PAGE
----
The strong ocean currents transport the hatchlings to the deep sea. When the babies reach deep water, their struggle begins. Primarily the baby sea turtles feed on the seagrass, Sargassum, and other omnivorous diets.

Journey Of A Juvenile

Right after the moment a sea turtle hatchling leaves the nest, it gets harder to keep track of its life. Finally, after years, the turtles keep coming to the neritic feeding areas.

You can ask me what happens to a sea turtle in between those years. Honestly, nobody can answer the question. But yes, the scientists assume that the babies go to an island and make their living there.

Generally, those untracked years of a sea turtle’s life are often referred to as lost years.

When they make their comebacks, they are no longer babies but juveniles. Usually, the juvenile sea turtles stay in the coastal areas until they grow mature.

Why do sea turtles come to the neritic feeding areas? You know the foraging grounds contain more food opportunities and fewer predators than the open sea.

Juvenile sea turtles spend years in these areas to gain strength and grow in size. Otherwise, they can not fight the predators of the deep sea.

Sea turtle species like Green sea turtles, Hawksbill sea turtles, and loggerhead sea turtles stay at the foraging grounds until the age of 10 to 15. To adapt to the new surroundings, these turtles bring changes in their diet.

The sea turtles depend on seagrass, seaweed, coral, and rocky leaves during those juvenile years. From time to time, the creatures might get hold of small invertebrates. Get details of the feeding habit of a sea turtle from this article.

However, experts haven’t traced the Olive Ridley’s sea turtle and leatherback sea turtles on the coastal areas. It proves that these two species spend both their development and adult years in the open sea.

So, yes, most juvenile sea turtle species come to the foraging grounds to reserve energy and grow bigger in size until they gain maturity. Once the turtles become sexually mature, they migrate to the breeding areas in search of a mate.

Sea Turtle SpeciesSexual Maturity
Leatherback sea turtle10 to 15 years
Green sea turtle25 to 50 years
Hawksbill sea turtle20 to 25 years
Loggerhead sea turtles25 to 35 years
Olive Ridley sea turtles10 to 15 years
Kemp’s Ridley sea turtles10 to 15 years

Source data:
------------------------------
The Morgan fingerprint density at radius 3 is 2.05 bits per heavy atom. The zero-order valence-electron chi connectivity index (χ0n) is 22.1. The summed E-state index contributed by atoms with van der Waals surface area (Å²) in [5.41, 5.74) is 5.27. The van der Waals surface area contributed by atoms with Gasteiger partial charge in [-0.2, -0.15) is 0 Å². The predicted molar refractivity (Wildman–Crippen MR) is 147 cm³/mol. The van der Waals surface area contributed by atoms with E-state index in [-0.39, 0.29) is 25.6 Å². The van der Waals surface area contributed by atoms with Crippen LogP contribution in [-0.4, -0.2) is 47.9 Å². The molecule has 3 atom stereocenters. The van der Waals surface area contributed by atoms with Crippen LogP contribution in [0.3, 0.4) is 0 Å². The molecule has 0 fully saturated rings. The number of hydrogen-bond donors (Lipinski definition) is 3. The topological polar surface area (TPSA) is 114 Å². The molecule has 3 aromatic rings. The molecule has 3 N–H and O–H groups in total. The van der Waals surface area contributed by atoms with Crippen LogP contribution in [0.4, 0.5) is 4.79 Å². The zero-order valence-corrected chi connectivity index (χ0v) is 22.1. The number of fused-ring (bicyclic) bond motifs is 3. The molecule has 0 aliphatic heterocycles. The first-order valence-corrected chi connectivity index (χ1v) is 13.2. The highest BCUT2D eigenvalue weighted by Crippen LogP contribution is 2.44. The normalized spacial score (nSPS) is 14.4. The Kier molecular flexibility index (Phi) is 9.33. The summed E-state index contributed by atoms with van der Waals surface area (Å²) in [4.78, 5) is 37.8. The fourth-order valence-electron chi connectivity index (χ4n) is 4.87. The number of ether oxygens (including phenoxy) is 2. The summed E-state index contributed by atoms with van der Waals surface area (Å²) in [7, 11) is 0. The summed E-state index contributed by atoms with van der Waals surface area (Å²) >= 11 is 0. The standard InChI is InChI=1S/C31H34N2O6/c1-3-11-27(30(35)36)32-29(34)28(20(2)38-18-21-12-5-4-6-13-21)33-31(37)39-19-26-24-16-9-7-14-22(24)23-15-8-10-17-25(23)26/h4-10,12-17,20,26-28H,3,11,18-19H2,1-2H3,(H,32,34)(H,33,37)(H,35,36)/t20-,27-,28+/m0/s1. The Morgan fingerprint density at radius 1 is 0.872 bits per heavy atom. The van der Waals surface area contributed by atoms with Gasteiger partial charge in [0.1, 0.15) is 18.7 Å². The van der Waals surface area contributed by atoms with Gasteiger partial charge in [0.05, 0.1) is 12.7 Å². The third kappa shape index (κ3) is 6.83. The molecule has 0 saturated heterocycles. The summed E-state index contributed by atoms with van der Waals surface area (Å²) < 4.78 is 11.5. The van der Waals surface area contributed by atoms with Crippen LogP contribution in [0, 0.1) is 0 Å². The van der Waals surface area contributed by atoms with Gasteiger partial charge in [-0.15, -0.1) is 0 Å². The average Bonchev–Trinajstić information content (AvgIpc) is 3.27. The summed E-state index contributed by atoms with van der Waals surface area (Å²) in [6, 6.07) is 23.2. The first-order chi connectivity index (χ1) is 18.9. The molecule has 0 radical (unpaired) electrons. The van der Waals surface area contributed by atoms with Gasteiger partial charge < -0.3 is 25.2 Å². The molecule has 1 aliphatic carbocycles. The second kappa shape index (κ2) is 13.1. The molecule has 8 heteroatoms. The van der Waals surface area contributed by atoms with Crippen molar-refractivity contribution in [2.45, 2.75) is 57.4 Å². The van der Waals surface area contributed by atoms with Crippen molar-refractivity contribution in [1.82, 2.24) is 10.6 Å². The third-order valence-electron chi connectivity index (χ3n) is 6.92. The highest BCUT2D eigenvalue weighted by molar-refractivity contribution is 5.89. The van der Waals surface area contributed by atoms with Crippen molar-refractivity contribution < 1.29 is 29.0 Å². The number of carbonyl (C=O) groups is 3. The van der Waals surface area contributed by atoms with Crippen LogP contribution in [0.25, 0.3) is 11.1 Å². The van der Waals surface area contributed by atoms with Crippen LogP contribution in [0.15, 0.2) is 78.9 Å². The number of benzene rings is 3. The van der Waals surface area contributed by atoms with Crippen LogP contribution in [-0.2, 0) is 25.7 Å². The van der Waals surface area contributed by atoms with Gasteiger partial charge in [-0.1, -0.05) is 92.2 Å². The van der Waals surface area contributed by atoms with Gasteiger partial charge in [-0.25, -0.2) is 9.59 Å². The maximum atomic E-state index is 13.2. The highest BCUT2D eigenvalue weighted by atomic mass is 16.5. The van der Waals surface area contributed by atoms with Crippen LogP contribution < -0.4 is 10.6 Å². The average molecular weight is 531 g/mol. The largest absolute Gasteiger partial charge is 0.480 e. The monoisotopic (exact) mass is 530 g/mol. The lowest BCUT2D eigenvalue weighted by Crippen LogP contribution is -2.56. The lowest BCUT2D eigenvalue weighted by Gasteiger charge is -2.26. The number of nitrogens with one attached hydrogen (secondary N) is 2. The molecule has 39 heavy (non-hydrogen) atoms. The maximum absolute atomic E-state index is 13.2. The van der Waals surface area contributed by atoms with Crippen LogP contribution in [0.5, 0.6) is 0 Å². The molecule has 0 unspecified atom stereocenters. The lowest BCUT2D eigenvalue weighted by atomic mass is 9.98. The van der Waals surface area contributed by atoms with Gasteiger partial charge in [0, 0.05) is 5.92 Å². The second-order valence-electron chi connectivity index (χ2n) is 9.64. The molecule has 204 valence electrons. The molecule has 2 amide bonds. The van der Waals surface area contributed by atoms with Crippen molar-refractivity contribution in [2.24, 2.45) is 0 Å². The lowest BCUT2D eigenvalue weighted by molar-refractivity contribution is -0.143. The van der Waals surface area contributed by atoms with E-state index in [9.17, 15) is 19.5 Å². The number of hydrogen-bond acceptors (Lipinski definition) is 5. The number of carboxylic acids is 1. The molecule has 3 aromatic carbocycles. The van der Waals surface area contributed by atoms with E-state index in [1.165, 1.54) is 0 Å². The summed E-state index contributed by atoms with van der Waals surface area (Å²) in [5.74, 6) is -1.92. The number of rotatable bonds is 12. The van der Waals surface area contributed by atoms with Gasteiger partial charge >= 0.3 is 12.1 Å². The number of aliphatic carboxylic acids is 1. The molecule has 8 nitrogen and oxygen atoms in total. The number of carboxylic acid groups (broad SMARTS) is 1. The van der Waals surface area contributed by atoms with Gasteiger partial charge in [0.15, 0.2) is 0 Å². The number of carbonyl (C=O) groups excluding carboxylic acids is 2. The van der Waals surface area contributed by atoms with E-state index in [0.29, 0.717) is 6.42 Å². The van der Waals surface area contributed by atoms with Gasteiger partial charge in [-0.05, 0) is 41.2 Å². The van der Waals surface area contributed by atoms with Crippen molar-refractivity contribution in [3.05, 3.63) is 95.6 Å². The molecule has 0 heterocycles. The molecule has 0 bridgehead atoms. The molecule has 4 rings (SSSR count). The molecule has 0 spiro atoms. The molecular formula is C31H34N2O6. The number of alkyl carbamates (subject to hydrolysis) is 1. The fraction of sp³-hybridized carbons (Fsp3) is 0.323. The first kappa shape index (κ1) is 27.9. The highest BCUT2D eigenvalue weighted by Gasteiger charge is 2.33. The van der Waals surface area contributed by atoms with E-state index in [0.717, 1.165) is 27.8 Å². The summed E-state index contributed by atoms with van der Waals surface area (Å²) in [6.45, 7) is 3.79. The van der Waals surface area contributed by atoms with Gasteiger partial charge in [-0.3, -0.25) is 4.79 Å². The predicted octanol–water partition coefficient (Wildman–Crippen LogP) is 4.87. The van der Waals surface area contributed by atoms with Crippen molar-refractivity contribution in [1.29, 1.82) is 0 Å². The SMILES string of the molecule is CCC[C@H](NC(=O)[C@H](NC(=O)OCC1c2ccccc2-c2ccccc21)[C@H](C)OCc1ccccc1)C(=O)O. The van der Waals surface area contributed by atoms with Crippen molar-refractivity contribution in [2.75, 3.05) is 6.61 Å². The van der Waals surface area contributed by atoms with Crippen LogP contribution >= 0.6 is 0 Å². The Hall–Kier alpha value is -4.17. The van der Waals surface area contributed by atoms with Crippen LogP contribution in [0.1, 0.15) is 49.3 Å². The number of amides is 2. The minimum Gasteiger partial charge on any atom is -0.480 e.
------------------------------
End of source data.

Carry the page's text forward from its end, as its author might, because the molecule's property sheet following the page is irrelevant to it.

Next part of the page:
Flatback sea turtles10 to 50 years

Adulthood

Over the years, the sea turtles gain sexual maturity and preserve energy to escape any upcoming dangers. When it is time, the males and females will migrate to the breeding areas. Usually, the turtles have to swim hundreds or thousands of kilometers to get there.

In the breeding season, both the male and female sea turtles have different roles. The males try to get involved in coitus with as many females as possible. Generally, they act aggressively during the season.

After successful mating, male marine turtles have no other role to play in the family matter. So, they leave the breeding areas and return to the feeding zone.

On the other hand, one successful mating is enough for the female sea turtles. Yet, they try to mate with multiple partners to fertilize as many eggs as possible. The gestation period of the females lasts for 2 to 3 weeks. During this time, they stay in the sea and start swimming towards the nesting areas.

Generally, the female sea turtles nest at their birthplace. The phenomenon is called natal homing. After laying the eggs, the mothers return to the feeding zone and prepare for the next breeding season.

You know sea turtles do not nest every year. They will deposit 50 to 200 eggs in one season and then wait for 2 to 4 years. Some females carry the sperm of males for years before fertilizing the eggs.

At what ages do the sea turtles get sexually matured? No one knows the exact answer. It is hard to come to any conclusion just by observing these turtles’ appearances or sizes.

Scientists assume that a sea turtle might become sexually active in between 10 to 50 years, depending on the species. And the female sea turtles can nest for 80 years of their age.

Here is a chart indicating sexual maturity ages of different sea turtle species,

Check this article if you can not identify the species of a sea turtle. I swear it is fun.

Conclusion

The sea turtle life cycle is interesting and mysterious to us. Scientists are trying to collect as much information as possible to come to a full conclusion on this species. If you ever spot a sea turtle strolling on the beach, do not irritate it. Instead, call an emergency organization if you sense the creature is in danger.

Muntaseer Rahman

I have been keeping turtles as a pet for many years now. I’ve fallen in love with these cute pets from the moment I saw them. That’s why I am writing articles to share my turtle keeping knowledge with you.